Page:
Thanks for your reply.
As to g2 and g3:
g2: a + d + c + a:d + a:c + d:c
g3: a + d + c + a:d + a:c + d:c + a:d:c
The only difference between g2 and g3 is "a:d:c",which refers to "case depends on drug but in the same way for different levels of age". And anova tests whether this "only difference"is significant.
But as to g1 and g3:
g1: a + d + c + a:d + a:c
g3: a + d + c + a:d + a:c + d:c + a:d:c
The only difference between g1 and g3 is "d:c + a:d:c".
What's "d:c + a:d:c" refers to?
Thanks.
At 2013-04-29 14:33:25,"Achim Zeileis" wrote:
>On Mon, 29 Apr 2013, meng wrote:
>
>> Hello Achim:
>> Sorry for another question about the model g1 in the last mail.
>>
>> As to model g2 and g3:
>> g2 <- glm(Freq ~ (age + drug + case)^2, data = df, family = poisson)
>> g3 <- glm(Freq ~ age * drug * case, data = df, family = poisson)
>> anova(g2, g3, test = "Chisq")
>>
>> I know clearly that the only difference between g2 and g3 is that g2 has
>> no 3-way interaction while g3 has,and anova tests whether this "only
>> difference(i.e. 3-way interaction)" is significant or not.
>>
>> But as to g1 and g3:
>> g1 <- glm(Freq ~ age/(drug + case), data = df, family = poisson)
>>
>> I can't find out the "only difference" between g1 and g3,so I don't know
>> what "anova(g1, g3, test = "Chisq")" tests for. Also, what "/" sign
>> following age in g1 refers to?
>
>The "/" could be replaced by a "*" here and the fitted values and
>corresponding log-likelihood would not change. Only the coefficients
>change: "/" induces a nested coding while "*" employs the interaction
>coding.
>
>Breaking everything down to main and interaction effects (and ignoring the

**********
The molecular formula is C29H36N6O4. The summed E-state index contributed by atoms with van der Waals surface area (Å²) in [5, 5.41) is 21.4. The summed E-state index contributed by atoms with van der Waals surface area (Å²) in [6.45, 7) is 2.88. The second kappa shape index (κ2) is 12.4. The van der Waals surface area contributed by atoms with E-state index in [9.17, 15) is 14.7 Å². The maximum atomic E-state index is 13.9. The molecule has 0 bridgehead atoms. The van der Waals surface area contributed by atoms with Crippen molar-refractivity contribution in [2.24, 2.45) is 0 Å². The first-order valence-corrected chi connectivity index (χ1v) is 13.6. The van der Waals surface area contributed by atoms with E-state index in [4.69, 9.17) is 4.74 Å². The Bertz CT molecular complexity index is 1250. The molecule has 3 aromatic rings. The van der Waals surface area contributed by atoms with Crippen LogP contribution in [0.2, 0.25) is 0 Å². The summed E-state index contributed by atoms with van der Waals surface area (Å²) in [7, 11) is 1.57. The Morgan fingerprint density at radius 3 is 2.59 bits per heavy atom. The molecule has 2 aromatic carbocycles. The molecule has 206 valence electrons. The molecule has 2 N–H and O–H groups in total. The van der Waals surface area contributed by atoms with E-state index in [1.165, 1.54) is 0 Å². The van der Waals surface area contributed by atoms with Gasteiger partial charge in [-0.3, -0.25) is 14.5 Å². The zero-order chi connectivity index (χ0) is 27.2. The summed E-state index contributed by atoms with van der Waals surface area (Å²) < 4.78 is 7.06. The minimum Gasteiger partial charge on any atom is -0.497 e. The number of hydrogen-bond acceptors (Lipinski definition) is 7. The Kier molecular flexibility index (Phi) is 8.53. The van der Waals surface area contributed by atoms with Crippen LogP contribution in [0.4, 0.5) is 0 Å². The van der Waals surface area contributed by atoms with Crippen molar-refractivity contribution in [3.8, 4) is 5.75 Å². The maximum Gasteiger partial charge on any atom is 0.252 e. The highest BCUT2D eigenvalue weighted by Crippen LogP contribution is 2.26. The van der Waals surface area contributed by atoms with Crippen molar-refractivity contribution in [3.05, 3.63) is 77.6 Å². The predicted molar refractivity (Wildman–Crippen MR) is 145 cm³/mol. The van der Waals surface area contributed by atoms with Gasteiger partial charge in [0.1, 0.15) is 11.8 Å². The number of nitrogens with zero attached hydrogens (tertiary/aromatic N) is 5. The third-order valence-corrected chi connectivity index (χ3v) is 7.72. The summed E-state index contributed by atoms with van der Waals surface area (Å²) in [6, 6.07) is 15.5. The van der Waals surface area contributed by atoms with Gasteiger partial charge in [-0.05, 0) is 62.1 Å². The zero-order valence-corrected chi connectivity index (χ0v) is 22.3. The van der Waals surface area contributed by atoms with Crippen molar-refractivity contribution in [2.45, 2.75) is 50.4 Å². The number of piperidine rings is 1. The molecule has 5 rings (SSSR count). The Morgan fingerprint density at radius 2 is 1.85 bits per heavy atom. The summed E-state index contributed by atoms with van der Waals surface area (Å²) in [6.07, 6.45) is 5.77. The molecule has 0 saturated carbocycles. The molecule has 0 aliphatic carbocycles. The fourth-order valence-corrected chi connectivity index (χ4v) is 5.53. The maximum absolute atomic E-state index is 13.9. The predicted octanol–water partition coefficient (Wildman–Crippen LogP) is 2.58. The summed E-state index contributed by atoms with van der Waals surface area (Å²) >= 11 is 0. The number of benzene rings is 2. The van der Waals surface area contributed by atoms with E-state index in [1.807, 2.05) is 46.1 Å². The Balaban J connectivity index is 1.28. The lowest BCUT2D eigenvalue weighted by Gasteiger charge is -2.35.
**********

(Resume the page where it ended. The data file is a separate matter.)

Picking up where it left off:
>particular coding of the coefficients), the three models are
>
>g1: a + d + c + a:d + a:c
>g2: a + d + c + a:d + a:c + d:c
>g3: a + d + c + a:d + a:c + d:c + a:d:c
>
>with interpretations:
>
>g1: conditional independence of drug and case given age
>g2: no three-way interaction (case depends on drug but in the same way for
>different levels of age)
>g3: saturated model
>
>>
>> Many thanks and sorry for many quesions.
>>
>>
>> Best
>>
>>
>>
>>
>>
>>
>>
>>
>>
>>
>>
>>
>>
>>
>> At 2013-04-24 22:22:55,"Achim Zeileis" wrote:
>>> On Wed, 24 Apr 2013, meng wrote:
>>>
>>>> Hi,Achim:
>>>> Can all the analysis you mentioned via loglm be performed via
>>>> glm(...,family=poisson)?
>>>
>>> Yes.
>>>
>>> ## transform table back to data.frame
>>> df <- as.data.frame(tab)
>>>
>>> ## fit models: conditional independence, no-three way interaction,
>>> ## and saturated
>>> g1 <- glm(Freq ~ age/(drug + case), data = df, family = poisson)
>>> g2 <- glm(Freq ~ (age + drug + case)^2, data = df, family = poisson)
>>> g3 <- glm(Freq ~ age * drug * case, data = df, family = poisson)
>>>
>>> ## likelihood-ratio tests (against saturated)
>>> anova(g1, g3, test = "Chisq")
>>> anova(g2, g3, test = "Chisq")
>>>
>>> ## compare fitted frequencies (which are essentially equal)
>>> all.equal(as.numeric(fitted(g1)),
>>> as.data.frame(as.table(fitted(m1)))$Freq)
>>> all.equal(as.numeric(fitted(g2)),
>>> as.data.frame(as.table(fitted(m2)))$Freq)
>>>
>>> The difference is mainly that loglm() has a specialized user interface and
>>> that it uses a different optimizer (iterative proportional fitting rather
>>> than iterative reweighted least squares).
>>>
>>> Best,
>>> Z
>>>
>>>> Many thanks.
>>>>
>>>>
>>>>
>>>>
>>>>
>>>>
>>>>
>>>> At 2013-04-24 19:37:10,"Achim Zeileis" wrote:
>>>>> On Wed, 24 Apr 2013, meng wrote:
>>>>>
>>>>>> Hi all:
>>>>>> For stratified count data,how to perform regression analysis?
>>>>>>
>>>>>> My data:
>>>>>> age case oc count
>>>>>> 1 1 1 21
>>>>>> 1 1 2 26
>>>>>> 1 2 1 17